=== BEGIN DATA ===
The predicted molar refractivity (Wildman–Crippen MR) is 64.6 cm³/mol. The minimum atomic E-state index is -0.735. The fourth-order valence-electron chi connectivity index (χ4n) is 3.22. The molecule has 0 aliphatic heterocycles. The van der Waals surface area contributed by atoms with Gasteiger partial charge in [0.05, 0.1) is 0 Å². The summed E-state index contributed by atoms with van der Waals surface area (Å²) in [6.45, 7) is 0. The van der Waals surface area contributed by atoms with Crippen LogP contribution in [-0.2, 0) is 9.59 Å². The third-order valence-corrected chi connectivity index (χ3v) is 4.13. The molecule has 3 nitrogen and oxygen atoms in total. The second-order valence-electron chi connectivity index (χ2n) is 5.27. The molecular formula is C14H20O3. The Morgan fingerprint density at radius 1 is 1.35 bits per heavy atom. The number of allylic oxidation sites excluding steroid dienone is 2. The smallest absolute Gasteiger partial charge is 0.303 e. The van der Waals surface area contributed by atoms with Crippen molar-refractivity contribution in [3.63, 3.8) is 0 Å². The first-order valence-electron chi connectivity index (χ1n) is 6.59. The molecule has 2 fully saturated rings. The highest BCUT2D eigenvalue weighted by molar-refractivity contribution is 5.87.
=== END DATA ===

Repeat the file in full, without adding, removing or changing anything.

The predicted molar refractivity (Wildman–Crippen MR) is 64.6 cm³/mol. The minimum atomic E-state index is -0.735. The fourth-order valence-electron chi connectivity index (χ4n) is 3.22. The molecule has 0 aliphatic heterocycles. The van der Waals surface area contributed by atoms with Gasteiger partial charge in [0.05, 0.1) is 0 Å². The summed E-state index contributed by atoms with van der Waals surface area (Å²) in [6.45, 7) is 0. The van der Waals surface area contributed by atoms with Crippen LogP contribution in [-0.2, 0) is 9.59 Å². The third-order valence-corrected chi connectivity index (χ3v) is 4.13. The molecule has 3 nitrogen and oxygen atoms in total. The second-order valence-electron chi connectivity index (χ2n) is 5.27. The molecular formula is C14H20O3. The Morgan fingerprint density at radius 1 is 1.35 bits per heavy atom. The number of allylic oxidation sites excluding steroid dienone is 2. The smallest absolute Gasteiger partial charge is 0.303 e. The van der Waals surface area contributed by atoms with Crippen molar-refractivity contribution in [3.63, 3.8) is 0 Å². The first-order valence-electron chi connectivity index (χ1n) is 6.59. The molecule has 2 fully saturated rings. The highest BCUT2D eigenvalue weighted by molar-refractivity contribution is 5.87.